Perovskite/crystalline silicon multijunction solar cells can be used as an alternative to conventional solar cells. Perovskite/crystalline silicon multijunction solar cells improve cell efficiency by incorporating multiple bandgaps.
Currently, solar cells have been unable to surpass the Shockley-Queisser Limit, which is determined by the material band gap. Because single junction solar cells only have one bandgap, photons with energy below or above this bandgap energy are not completely converted to electrical energy. However, this design overcomes this limit by creating a multijunction cell using organic-inorganic halide perovskite.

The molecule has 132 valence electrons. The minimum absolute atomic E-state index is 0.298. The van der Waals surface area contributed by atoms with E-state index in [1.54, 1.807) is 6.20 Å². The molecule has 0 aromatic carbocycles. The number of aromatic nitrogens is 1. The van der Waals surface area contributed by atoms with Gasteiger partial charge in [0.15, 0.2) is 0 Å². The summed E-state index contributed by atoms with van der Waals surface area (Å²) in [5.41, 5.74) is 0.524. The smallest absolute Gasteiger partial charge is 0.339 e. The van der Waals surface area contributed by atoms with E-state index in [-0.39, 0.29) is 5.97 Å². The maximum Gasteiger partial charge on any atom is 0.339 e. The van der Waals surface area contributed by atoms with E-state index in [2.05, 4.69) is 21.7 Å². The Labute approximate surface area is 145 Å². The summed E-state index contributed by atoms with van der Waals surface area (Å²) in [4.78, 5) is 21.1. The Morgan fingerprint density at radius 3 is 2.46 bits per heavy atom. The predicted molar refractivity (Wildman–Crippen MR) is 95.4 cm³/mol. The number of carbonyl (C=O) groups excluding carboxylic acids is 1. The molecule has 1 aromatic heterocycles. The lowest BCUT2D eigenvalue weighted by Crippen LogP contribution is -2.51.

One of the most promising ways to surpass the efficiency limit of current solar cells is by reducing the thermalization loss of high energy photons, which can be done by building solar cells in multijunction configuration using materials with different bandgaps. In this technology, the materials are silicon and an organic-inorganic halide perovskite. Perovskite was chosen because it is capable of being an efficient solar cell material despite being deposited at low-temperature and requires low-capex. The integration of perovskite top solar cell and crystalline silicon bottom solar cell is enabled by the introduction of silicon-based tunnel junction connecting the two solar cells. Depending on the perovskite chosen, the efficiency limit can be increased up to 39%.
Increases solar cell efficiency
Reduces cost per unit power of photovoltaics